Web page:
RAYMOND Zhong, a technology reporter based in Beijing, discussed the tech he's using.

1. Hoverboards aside, what gadget trends are emerging?
In a country as gadget crazy as China, it's interesting that smart speakers aren't taking off as they are in the United States.

A lot of people I know are buying handheld voice translation devices, usually for older relatives. They don't work so well, I'm told. But they try to solve a real problem.

Recently, I watched a waiter in a hotel restaurant communicate with foreign guests using a voice translation app.

''China needs to get better at English to become stronger in the world,'' the waiter said, and the app read out his his words in English.

It was all very poignant - until one guest barked at the waiter about a broken juice machine, and the app dutifully translated his insults into Chinese.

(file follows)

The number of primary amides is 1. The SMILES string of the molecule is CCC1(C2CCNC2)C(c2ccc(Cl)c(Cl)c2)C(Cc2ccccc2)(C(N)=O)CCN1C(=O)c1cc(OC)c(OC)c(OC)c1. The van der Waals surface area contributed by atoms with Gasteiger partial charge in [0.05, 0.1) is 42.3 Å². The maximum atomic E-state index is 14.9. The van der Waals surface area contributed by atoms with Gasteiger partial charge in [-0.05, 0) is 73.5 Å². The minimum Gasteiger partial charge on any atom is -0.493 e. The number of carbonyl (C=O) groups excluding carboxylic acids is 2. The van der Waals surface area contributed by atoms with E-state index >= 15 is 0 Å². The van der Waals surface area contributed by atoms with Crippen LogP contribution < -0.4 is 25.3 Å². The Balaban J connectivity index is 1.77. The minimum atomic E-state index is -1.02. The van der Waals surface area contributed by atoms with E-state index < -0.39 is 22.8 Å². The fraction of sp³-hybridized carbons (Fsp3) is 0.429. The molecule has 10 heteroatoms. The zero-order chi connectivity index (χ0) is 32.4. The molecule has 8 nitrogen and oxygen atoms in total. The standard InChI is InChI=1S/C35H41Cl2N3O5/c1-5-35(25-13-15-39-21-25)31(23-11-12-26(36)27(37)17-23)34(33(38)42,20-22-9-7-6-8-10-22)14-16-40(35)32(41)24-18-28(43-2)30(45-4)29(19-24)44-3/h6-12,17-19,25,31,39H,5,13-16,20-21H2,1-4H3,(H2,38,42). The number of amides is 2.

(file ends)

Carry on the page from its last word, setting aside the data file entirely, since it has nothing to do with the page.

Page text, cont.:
2. Outside your job, what tech products are you personally obsessed with? What's so great about it and what could be better?

China is a glorious place to be a Karaoke lover, and Exhibit No. 1 is the nation's ubiquitous karaoke booths.

For a couple of bucks, you and a friend can squeeze into a soundproof glass box and sing your hearts out for 15 minutes before going back to your normal lives.

The booths are everywhere in Chinese cities. In malls, in movie theaters. I've even seen them outside factories, so workers can nip out for a rousing round of ''My Way'' before returning to the assembly line.

One time, I saw people singing in booths at the Beijing airport at 6.30 in the morning.

I must say I like the idea of Karaoke booths more than the actual experience. The ventilation isn't great. You have to wear headphones, and there is something about Karaoke that is diminished when when you experience it through headphones.

Or maybe I just don't sound as good singing ''Try a little Tenderness'' as I think I do.

In the end, karaoke might be another thing that was probably best left undisrupted by technology.


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